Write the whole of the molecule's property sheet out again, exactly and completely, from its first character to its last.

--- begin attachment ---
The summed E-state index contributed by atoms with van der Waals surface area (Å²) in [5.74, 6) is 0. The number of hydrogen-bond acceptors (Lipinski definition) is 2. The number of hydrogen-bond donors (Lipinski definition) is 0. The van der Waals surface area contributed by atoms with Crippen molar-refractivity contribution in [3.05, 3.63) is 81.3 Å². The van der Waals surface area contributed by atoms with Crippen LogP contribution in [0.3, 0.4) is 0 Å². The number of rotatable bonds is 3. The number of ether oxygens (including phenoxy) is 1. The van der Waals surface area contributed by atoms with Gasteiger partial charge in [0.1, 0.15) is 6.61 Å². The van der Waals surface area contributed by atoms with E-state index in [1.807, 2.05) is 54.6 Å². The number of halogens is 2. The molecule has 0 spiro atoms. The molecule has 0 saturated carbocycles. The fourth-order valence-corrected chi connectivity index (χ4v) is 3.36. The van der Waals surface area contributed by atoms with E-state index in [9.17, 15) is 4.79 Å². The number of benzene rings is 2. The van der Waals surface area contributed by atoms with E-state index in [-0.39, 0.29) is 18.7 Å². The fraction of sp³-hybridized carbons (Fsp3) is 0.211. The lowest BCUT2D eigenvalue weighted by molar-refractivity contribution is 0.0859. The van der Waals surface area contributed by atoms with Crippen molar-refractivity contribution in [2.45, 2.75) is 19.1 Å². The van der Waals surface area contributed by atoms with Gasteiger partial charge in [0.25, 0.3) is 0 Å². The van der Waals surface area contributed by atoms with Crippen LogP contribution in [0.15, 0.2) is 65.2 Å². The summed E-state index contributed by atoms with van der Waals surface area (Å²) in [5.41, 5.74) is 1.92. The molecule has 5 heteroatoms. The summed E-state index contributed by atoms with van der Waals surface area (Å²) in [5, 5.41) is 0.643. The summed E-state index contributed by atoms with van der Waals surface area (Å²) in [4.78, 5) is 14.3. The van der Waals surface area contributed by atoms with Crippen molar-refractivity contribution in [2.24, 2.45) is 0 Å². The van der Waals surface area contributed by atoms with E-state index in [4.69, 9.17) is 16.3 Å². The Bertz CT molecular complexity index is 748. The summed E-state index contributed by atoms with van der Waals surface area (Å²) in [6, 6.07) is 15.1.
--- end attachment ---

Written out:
The summed E-state index contributed by atoms with van der Waals surface area (Å²) in [5.74, 6) is 0. The number of hydrogen-bond acceptors (Lipinski definition) is 2. The number of hydrogen-bond donors (Lipinski definition) is 0. The van der Waals surface area contributed by atoms with Crippen molar-refractivity contribution in [3.05, 3.63) is 81.3 Å². The van der Waals surface area contributed by atoms with Crippen LogP contribution in [0.3, 0.4) is 0 Å². The number of rotatable bonds is 3. The number of ether oxygens (including phenoxy) is 1. The van der Waals surface area contributed by atoms with Gasteiger partial charge in [0.1, 0.15) is 6.61 Å². The van der Waals surface area contributed by atoms with E-state index in [1.807, 2.05) is 54.6 Å². The number of halogens is 2. The molecule has 0 spiro atoms. The molecule has 0 saturated carbocycles. The fourth-order valence-corrected chi connectivity index (χ4v) is 3.36. The van der Waals surface area contributed by atoms with E-state index in [9.17, 15) is 4.79 Å². The number of benzene rings is 2. The van der Waals surface area contributed by atoms with E-state index in [-0.39, 0.29) is 18.7 Å². The fraction of sp³-hybridized carbons (Fsp3) is 0.211. The lowest BCUT2D eigenvalue weighted by molar-refractivity contribution is 0.0859. The van der Waals surface area contributed by atoms with Crippen molar-refractivity contribution in [2.45, 2.75) is 19.1 Å². The van der Waals surface area contributed by atoms with Gasteiger partial charge in [0.25, 0.3) is 0 Å². The van der Waals surface area contributed by atoms with Crippen LogP contribution in [0.15, 0.2) is 65.2 Å². The summed E-state index contributed by atoms with van der Waals surface area (Å²) in [5.41, 5.74) is 1.92. The molecule has 5 heteroatoms. The summed E-state index contributed by atoms with van der Waals surface area (Å²) in [5, 5.41) is 0.643. The summed E-state index contributed by atoms with van der Waals surface area (Å²) in [4.78, 5) is 14.3. The van der Waals surface area contributed by atoms with Crippen molar-refractivity contribution in [2.24, 2.45) is 0 Å². The van der Waals surface area contributed by atoms with E-state index in [4.69, 9.17) is 16.3 Å². The Bertz CT molecular complexity index is 748. The summed E-state index contributed by atoms with van der Waals surface area (Å²) in [6, 6.07) is 15.1.